Attendance records*41,688 – July 12, 2015 high mark after Wrigley Field renovations, bleacher renovation *42,411 – Games 3 & 4 of the 2015 NLDS *42,445 - Game 3 of the 2017 NLDS
Unusual wind patternsIn April and May, the wind often comes off Lake Michigan (less than a mile to the east), which means a northeast wind "blowing in" to knock down potential home runs and turn them into outs. In the summer, however, or on any warm and breezy day, the wind often comes from the south and the southwest, which means the wind is "blowing out" and has the potential to turn normally harmless fly balls into home runs. A third variety is the cross-wind, which typically runs from the left field corner to the right field corner and causes all sorts of havoc. Depending on the direction of the wind, Wrigley can either be one of the friendliest parks in the major leagues for pitchers or among the worst. This makes Wrigley one of the most unpredictable parks in the Major Leagues. Many Cubs fans check their nearest flag before heading to the park on game days for an indication of what the game might be like; this is less of a factor for night games, however, because the wind does not blow as hard after the sun goes down. With the wind blowing ''in'', pitchers can dominate and no-hitters have resulted. The last two by a Cubs pitcher occurred near the beginning and the end of the 1972 season, by Burt Hooton and Milt Pappas respectively; not until Cole Hamels of the Philadelphia Phillies no-hit the Cubs in 2015 would another no-hitter be pitched at Wrigley. In the seventh inning of Ken Holtzman's first no-hitter, on August 19, 1969, Hank Aaron of the Atlanta Braves hit a ball that looked headed for the bleachers, but the wind caught it just enough for left fielder Billy Williams (left fielder), Billy Williams to leap up and snare it. With the wind blowing ''out'', some true tape-measure home runs have been hit by well-muscled batters. Sammy Sosa and Dave Kingman, Dave "Kong" Kingman broke windows in the apartment buildings across Waveland Avenue several times. Glenallen Hill put one on a rooftop. Batters have occasionally slugged it into, or to the side of, the first row or two of the "upper deck" of the center field bleachers. Sosa hit the roof of the center field camera booth on the fly during the 2003 National League Championship Series, NLCS against the Florida Marlins, some away. But the longest blast was probably hit by Dave Kingman on a very windy day in 1976 while with the Mets. According to local legend, that day, Kingman launched a bomb that landed on the third porch roof on the east (center field) side of Kenmore Avenue, some 550 feet away. No batter has ever hit the center field scoreboard. However, it has been hit by a golf ball hit by Sam Snead using a two iron. No matter the weather, many fans congregate during batting practice and games on Waveland Avenue, behind left field, and Sheffield Avenue, behind right field, for a chance to catch a home run ball.
Hand-turned scoreboardAlong with Fenway Park's scoreboard and Minute Maid Park & Oracle Park's out of town scoreboards, Wrigley is one of the last parks to maintain a hand-turned scoreboard. Unlike the home of the Red Sox, the scoreboard at Wrigley is mounted above the centerfield bleachers, rather than at ground level, making it harder to hit during play. No players have hit the current scoreboard, although at least three have come close: Roberto Clemente to the left side, on May 17, 1959; and Bill Nicholson (baseball), Bill Nicholson and Eddie Mathews to the right, on August 22, 1942, and April 22, 1953, respectively.Sherman, Ed (May 3, 1989)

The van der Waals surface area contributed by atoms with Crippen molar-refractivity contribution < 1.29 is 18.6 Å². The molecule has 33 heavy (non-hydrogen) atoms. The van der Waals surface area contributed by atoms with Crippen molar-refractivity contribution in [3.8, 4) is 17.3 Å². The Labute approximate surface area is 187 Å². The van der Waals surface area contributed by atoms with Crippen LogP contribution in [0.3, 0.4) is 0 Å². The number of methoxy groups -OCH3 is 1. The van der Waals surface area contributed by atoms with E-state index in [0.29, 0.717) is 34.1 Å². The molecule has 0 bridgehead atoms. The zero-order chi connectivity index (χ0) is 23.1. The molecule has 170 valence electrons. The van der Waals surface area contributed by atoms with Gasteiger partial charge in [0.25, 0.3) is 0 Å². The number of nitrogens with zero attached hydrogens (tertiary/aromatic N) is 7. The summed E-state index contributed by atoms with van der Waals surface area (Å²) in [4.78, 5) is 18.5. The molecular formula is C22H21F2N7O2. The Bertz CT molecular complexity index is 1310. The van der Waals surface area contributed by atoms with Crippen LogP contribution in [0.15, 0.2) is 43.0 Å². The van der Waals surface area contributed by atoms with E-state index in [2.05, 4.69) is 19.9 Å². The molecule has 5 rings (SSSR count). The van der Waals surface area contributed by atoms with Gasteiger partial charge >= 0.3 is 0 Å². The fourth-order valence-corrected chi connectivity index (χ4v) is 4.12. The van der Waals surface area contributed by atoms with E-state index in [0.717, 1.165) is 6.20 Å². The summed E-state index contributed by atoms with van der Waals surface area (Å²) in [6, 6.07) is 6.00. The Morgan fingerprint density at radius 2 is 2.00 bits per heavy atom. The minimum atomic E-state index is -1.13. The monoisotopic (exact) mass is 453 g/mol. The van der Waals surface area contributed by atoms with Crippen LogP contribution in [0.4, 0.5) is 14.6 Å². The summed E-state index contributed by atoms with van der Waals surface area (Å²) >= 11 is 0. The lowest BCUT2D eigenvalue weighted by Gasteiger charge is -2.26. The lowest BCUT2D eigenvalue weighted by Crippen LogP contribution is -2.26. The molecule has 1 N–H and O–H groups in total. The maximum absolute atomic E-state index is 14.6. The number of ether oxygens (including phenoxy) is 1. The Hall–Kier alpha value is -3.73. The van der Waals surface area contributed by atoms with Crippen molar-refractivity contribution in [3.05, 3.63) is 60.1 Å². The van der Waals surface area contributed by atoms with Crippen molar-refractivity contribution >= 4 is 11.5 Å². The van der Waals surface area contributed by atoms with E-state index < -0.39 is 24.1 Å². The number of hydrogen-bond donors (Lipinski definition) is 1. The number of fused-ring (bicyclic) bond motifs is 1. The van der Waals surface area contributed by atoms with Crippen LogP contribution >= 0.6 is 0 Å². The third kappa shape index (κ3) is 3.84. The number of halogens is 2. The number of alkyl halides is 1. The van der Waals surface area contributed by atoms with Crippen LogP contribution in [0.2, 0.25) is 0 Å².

Main entry marqueeDirectly over the main entrance to the stadium stands the most familiar icon of the exterior of the ballpark: a large red art deco-style marquee (sign), marquee, with "''Wrigley Field, Home of Chicago Cubs''" painted in white. The marquee was installed around 1934. It was originally painted blue, and had changeable letters—similar to the scoreboard—to announce upcoming games. It read "Home of the Cubs", a legend that was replaced with "Home of Chicago Cubs" by 1939. (In years when the Bears played there, the sign was changed appropriately during football season.) On March 23, 1960, the Cubs repainted it red. In 1982, a two-line announcement board was replaced with an electronic LED message board and a backlit advertising panel was added below (this is now solid red). The marquee uses red neon lights at night, showing the familiar "''Wrigley Field''" in red, with the rest of the sign is in darkness. A Budweiser Beer slogan was on the lower panel in the early 1980s about the time when the team added the LED signage. Past and present owners of the park have used the marquee in some way as the park's trademark of sorts: the Chicago Transit Authority, CTA Addison street platform that serves Wrigley Field uses an image of the marquee, painted on walls to announce the destination. The marquee was painted purple and featured an Allstate Insurance logo for the Northwestern Wildcats football, Northwestern Wildcats who played as the home team against the Illinois Fighting Illini football, Illinois Fighting Illini in a Big Ten football game in November 2010. In 2015, a Toyota emblem was placed on the lower panel just below the LED sign on the marquee; previously, the area was used for logos of transient corporate sponsors and team initiatives. Toyota is one of the team's "Legacy Partners" and beginning with the 2016 season will display other signage in and around the park, including branding on all Wrigley Field parking lots. The marquee was temporarily removed and restored for the 2016 season, including new paint, a new LED display board, and new neon lights. The back of the sign was given a new green paint job as well, which can now be seen from inside the terrace level.